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Securing Your Bridging Loan
If you’re looking to purchase a property quickly, or to raise money for your next project, you should consider taking out a bridging loan. As the name suggests, bridging loans are the ideal tool to bridge a funding gap and they’re specifically designed to complete quickly.
With many new lenders entering the market, lending increasing and interest rates reducing, there’s never been a better time to take out a bridging loan.
Bridging Loan Rates
Bridging loan rates usually increase as the loan to value rises. We offer market leading rates across all property types, and can offer the following bridging finance rates against residential properties:
|Loan to Value||55%||65%||75%|
We can offer special low rate bridging loans from 0.37% per month, however these are only available for select applications.
Understanding Bridging Loan Interest & Charges
Use the below table to find out interest payable on a £100,000 bridging loan based on the interest rate charged. To calculate the costs of taking a bridging loan for a different amount, try our simple to use bridging loan calculator.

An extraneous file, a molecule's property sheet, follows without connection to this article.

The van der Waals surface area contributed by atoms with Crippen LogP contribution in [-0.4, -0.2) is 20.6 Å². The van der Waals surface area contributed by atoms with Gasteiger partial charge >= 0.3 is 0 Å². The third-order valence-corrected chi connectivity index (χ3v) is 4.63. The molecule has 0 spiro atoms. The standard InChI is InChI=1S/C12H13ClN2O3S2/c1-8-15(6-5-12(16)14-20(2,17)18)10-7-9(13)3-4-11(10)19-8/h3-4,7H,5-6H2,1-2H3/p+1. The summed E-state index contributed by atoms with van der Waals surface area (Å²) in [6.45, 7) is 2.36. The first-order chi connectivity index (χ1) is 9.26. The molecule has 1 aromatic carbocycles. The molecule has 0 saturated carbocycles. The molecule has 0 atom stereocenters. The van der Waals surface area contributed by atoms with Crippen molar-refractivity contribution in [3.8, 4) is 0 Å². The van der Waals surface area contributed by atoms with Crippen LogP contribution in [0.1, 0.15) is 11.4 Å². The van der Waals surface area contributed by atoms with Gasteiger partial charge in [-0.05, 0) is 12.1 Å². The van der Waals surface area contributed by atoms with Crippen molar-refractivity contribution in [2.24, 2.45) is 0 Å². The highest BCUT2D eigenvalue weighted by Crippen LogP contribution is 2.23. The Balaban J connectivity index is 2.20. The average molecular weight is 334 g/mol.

|Interest Rate||Monthly Interest|
In addition to the monthly interest costs, the chosen lender will usually charge and arrangement fee. Although the fee can usually be added to the loan, it should still be taken into account when calculating the cost of your loan.
The figures below are for a £100,000 loan.
|Arrangement Fee (%)||Arrangement Fee (£)|
The Pros and Cons of Bridging Loans
Bridging loans are a borrowing tool that are growing in popularity. Before taking out bridging finance, you should always be aware of both the pros and cons.
- Speed – Bridging loans can be arranged very quickly, with applications usually completing in 5-14 days, with some even completing on the day of application!
- Rates are falling – The bridging finance market is currently in a rate war. Bridging loan rates now start from 0.44%, with a rate of 0.37% available for select applications. The main drawback has historically been cost, although this is now becoming a definite pro!
- Flexibility – Bridging finance can be repaid early without penalty. When bridging loans are repaid early, any unused interest is usually rebated, saving you money.
- No monthly payments – Where interest is rolled up or deducted, there are no monthly payments to make. This can be a major help to cashflow during a refurbishment or marketing period.